I called home daily to check on my baby and asked them to bring pictures to the hospital. He changed so much in that week that I missed. His wispy brown hair on top fell out, so he had a bald head with only hair on the sides and around to the back. I cried at a picture they brought me of him smiling on his back laying on a blue and green striped baby blanket. Desperate to get back to my son, I eagerly took my meds each day and night, and did my best to be a model patient.

I signed myself out of the hospital on the 27th, after a 5-day stay, and walked into the kitchen of my house where my mom was stirring a pot of homemade chicken noodle soup cooking on the stove. I made my son a bottle of formula and sat on the couch to learn the art of bottle feeding him after having spent a month perfecting breastfeeding. I will never forget that moment. While feeding him and gazing into his eyes I silently vowed that I would do everything in my power to stay healthy for him. I never wanted to be taken away from him again.

Some people might say that involuntary commitment laws take away a person’s constitutional right to freedom. I completely disagree.

My family sought help for me because they knew I was so severely ill. The system initially determined I was a threat to myself, but the judge at the commitment hearing determined that was no longer the case. Situations like this happen all the time due to the current state of our mental health system and unfortunately, these holes in the system are what contribute to tragedies like Virginia Tech, Sandy Hook or the Navy Yard shootings. It’s the subjective “threat to themselves or others” which is determined by someone who has never met the mentally ill person, which is what needs to change.

People who are aware of family or friends who have mental health issues (and we all know someone given the statistic of 1 in 4 Americans living with a mental illness) need to be more proactive when they sense a change in someone’s behavior. By paying attention to the fragile mental states of people within our own environments, we will be able to push for help before it’s too late. The mental health laws need to be reviewed and modified to permit family and friends to have the ability to have people in trouble involuntarily committed for longer periods of time, so they are better able to make bigger strides towards recovery during the time in which they are under the hospital's psychiatric care. Until this done, we will continue to see more tragedies.

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On this fifth anniversary of my TDO and subsequent voluntary psychiatric commitment, I’m able to smile at my son’s insistence on dressing up as a ghost for Halloween. Five years ago I was not taking my medication and therefore went through hell, reportedly saw ghosts, and thought the world was coming to an end. But today I’m cutting eye holes out of a white sheet to dress my little man up on the last day of this month. A costume which serves as a gentle reminder of my past, while allowing me to appreciate the invisible challenges which inevitably lie ahead.

#ForMiriam I Advocate: World Mental Health Day

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When I think of what happened in DC last week, I keep coming back to the same feelings of anger, frustration and sadness.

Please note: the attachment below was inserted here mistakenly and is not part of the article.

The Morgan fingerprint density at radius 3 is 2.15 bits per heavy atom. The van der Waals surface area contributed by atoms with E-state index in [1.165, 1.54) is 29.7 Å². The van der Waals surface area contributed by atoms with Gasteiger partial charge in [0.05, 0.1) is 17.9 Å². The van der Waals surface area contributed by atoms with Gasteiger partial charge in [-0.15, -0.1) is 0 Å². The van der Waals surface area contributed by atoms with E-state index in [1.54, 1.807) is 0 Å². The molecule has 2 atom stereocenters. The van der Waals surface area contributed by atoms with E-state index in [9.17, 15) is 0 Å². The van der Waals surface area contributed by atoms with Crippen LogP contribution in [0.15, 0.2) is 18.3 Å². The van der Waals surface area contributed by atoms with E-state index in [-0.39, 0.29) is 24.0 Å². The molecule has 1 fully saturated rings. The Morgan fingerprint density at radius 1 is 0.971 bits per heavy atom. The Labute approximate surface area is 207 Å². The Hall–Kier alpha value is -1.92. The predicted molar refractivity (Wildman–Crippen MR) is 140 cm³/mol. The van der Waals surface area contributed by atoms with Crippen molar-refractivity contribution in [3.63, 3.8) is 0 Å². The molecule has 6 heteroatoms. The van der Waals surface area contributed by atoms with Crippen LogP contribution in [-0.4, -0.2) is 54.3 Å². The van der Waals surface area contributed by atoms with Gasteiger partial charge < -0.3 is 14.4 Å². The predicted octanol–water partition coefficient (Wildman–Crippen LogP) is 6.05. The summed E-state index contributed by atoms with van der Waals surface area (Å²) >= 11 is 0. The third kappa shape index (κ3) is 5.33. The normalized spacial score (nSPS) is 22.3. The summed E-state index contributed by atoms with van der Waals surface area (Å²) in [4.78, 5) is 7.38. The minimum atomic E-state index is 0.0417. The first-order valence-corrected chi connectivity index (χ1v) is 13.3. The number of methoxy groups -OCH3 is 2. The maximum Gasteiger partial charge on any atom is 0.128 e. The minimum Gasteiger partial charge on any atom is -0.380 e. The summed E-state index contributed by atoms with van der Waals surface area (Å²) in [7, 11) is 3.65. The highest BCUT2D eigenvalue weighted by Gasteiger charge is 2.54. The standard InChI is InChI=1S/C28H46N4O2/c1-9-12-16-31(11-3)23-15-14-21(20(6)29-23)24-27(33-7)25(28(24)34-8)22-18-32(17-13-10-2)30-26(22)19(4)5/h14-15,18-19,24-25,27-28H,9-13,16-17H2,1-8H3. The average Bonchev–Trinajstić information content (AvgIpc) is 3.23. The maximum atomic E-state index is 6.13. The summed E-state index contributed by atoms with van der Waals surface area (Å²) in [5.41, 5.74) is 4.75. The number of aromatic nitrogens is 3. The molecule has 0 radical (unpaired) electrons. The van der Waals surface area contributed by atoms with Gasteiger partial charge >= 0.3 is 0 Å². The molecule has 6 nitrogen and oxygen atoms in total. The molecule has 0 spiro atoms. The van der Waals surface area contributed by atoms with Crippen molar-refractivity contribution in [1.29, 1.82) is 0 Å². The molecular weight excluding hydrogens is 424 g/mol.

Her life shouldn’t have ended that way.

There is something called Crisis Intervention Team (CIT) Training, which is a training program developed in a number of U.S. states to help police officers react appropriately to situations involving mental illness or developmental delay. The Washington, DC chapter of the National Alliance for Mental Illness has a page on their website describing the District’s Crisis Intervention Officer Program, as having "had 5 graduated classes of officers so far, as well as new recruit trainings."

I can’t help but wonder if the officer {or officers} who pulled the trigger had gone through CIT training.

If they had, or maybe had remembered the training during the incident, maybe the outcome would have been different.

Maybe not.

The only good thing that can happen as a result of this tragedy is advocacy in Miriam’s memory.

Advocacy to prevent something like this from happening again.

We can speak out. People like myself, who have experienced the hell of an inexplicable train of discombobulated and paranoid thoughts running through our heads. The hallucinations that come and go as fast as the minutes flying by on the clock next to the bed. The feeling that we’re invincible and don’t need sleep.

I've been there and I will continue to speak out about my experience in an effort to raise awareness for the signs and symptoms of postpartum psychosis. Because if even one person is helped through my writing, than it is worth all the effort.

Just because I experienced postpartum psychosis doesn’t make me a bad mother. It doesn’t make me a monster. It is an illness and my brain was sick. The important thing is that I got well and I made it through with treatment and support. I'm now able to help others by my work as an advocate.

And Miriam should have had that same chance.

But instead her friends and family are left to mourn this beautiful person who touched their lives and left behind is a constant reminder of her legacy, her baby girl.

It is my hope that once the darkness of their grief begins to dissipate, however far in the future that may be, the family will assume the role of advocate in their dear Miriam’s honor.

History, despite its wrenching pain, cannot be unlived,but if faced with courage, need not be lived again. - Maya Angelou